Past HPRC Projects:
Project Right CHOICES, an abstinence education project for 100 elementary school students in rural Clay County, funded through Office of Adolescent Pregnancy Programs. Clay County is a small rural county in West Central Georgia. This successful project ended March 15, 2003. Of the 140 students served over a five-year period, only one documented teenage pregnancy occurred. As of 2007, 85 percent of the students that actively participated in the program graduated from high school and made a successful transition into adulthood.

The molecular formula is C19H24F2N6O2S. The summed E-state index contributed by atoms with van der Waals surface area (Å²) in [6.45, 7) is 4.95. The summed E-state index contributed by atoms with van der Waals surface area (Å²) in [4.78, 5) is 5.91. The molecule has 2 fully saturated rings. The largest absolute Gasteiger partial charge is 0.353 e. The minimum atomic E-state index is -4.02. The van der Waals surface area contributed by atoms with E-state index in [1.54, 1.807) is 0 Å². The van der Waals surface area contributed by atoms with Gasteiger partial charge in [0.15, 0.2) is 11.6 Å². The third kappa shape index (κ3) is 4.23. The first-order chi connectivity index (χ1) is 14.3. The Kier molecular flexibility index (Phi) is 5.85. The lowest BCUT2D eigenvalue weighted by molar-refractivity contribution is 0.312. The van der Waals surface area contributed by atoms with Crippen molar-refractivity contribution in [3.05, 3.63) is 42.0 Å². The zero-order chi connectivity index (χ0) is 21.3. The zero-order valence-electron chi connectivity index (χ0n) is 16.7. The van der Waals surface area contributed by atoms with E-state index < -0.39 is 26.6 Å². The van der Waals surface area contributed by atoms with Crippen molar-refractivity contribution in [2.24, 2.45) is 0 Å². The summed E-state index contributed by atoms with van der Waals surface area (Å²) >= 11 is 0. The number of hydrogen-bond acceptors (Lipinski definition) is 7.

The West Central Georgia Practice Improvement Collaborative (WCGPIC) was created during a one-year (September 30, 1999 - September 29, 2000) developmental grant from the Center for Substance Abuse Treatment (CSAT). The primary purpose of the WCGPIC was to improve Substance Abuse (SA) services in a 16-county region by increasing the number of programs that use evidence-based treatment modalities and promote and support relevant SA research in the West Central Georgia Region. The WCGPIC served as a communication vehicle that bridged the communication gap between researchers and providers. The HPRC was also awarded a three-year cooperative agreement from CSAT for WCGPRC to implement SA research activities. This successful initiative resulted in improving the quality of SA services in the region.